Bellet closely identifies with the 1905 Fauve movement, that was pioneered in France by Henri Matisse, Andre Derain, Georges Braque and Maurice de Vlaminck. These trailblazing artists chose to break away from academic painting and apply a brilliantly hued palette of colors directly onto the canvas. Bellet also drew inspiration from the iconic French painter, Nicolas de Stael, applying thick layers of pigment onto the canvas with an impasto knife, thereby creating a highly textured pictorial surface that is vibrant and emotionally fraught.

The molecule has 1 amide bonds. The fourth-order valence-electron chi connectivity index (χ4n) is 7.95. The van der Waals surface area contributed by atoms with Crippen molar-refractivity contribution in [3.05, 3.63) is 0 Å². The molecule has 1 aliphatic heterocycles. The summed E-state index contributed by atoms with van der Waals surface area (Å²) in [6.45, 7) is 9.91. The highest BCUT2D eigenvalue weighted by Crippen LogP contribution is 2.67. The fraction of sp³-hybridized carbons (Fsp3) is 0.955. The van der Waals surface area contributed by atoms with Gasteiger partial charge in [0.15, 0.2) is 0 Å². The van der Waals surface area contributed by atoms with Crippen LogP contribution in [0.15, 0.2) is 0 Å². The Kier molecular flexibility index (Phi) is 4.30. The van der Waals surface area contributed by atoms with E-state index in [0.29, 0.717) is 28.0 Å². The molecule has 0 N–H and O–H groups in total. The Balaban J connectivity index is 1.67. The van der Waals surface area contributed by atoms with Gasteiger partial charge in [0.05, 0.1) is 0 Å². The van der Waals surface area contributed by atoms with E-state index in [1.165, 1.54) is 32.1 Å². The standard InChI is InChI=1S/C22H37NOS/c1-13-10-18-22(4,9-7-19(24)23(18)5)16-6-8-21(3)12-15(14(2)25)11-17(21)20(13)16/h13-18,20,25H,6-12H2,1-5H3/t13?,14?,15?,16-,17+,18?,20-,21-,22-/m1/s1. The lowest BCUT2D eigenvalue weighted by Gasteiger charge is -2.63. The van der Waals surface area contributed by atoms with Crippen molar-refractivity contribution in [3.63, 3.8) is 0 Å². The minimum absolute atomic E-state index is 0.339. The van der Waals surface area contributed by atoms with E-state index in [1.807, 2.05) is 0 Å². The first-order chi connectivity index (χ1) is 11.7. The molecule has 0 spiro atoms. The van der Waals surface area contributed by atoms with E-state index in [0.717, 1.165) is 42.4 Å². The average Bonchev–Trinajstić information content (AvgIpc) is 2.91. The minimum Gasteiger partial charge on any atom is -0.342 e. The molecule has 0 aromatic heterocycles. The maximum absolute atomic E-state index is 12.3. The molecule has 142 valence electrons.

Bellet's depiction of boats on the water moves towards abstraction. One can make out their indigo forms silhouetted against the radiant sunlight peering through a darkened sky. The whiteness of the water's surface adds transparency and luminosity to the composition, underlying the ethereal and meditative qualities that often appear in his oeuvre.
Despite being self-taught, Bellet acheived a level of recognition throughout the world, with exhibitions held all over France, as well as in Japan, Switzerland, Africa and the U.S. He has worked on numerous book and magazine illustrations, including the renown 'Art Notebooks:
A Look Beyond Printmaking'.
French Artist (1941- )
Oil on Canvas
23.5 x 28.5 inches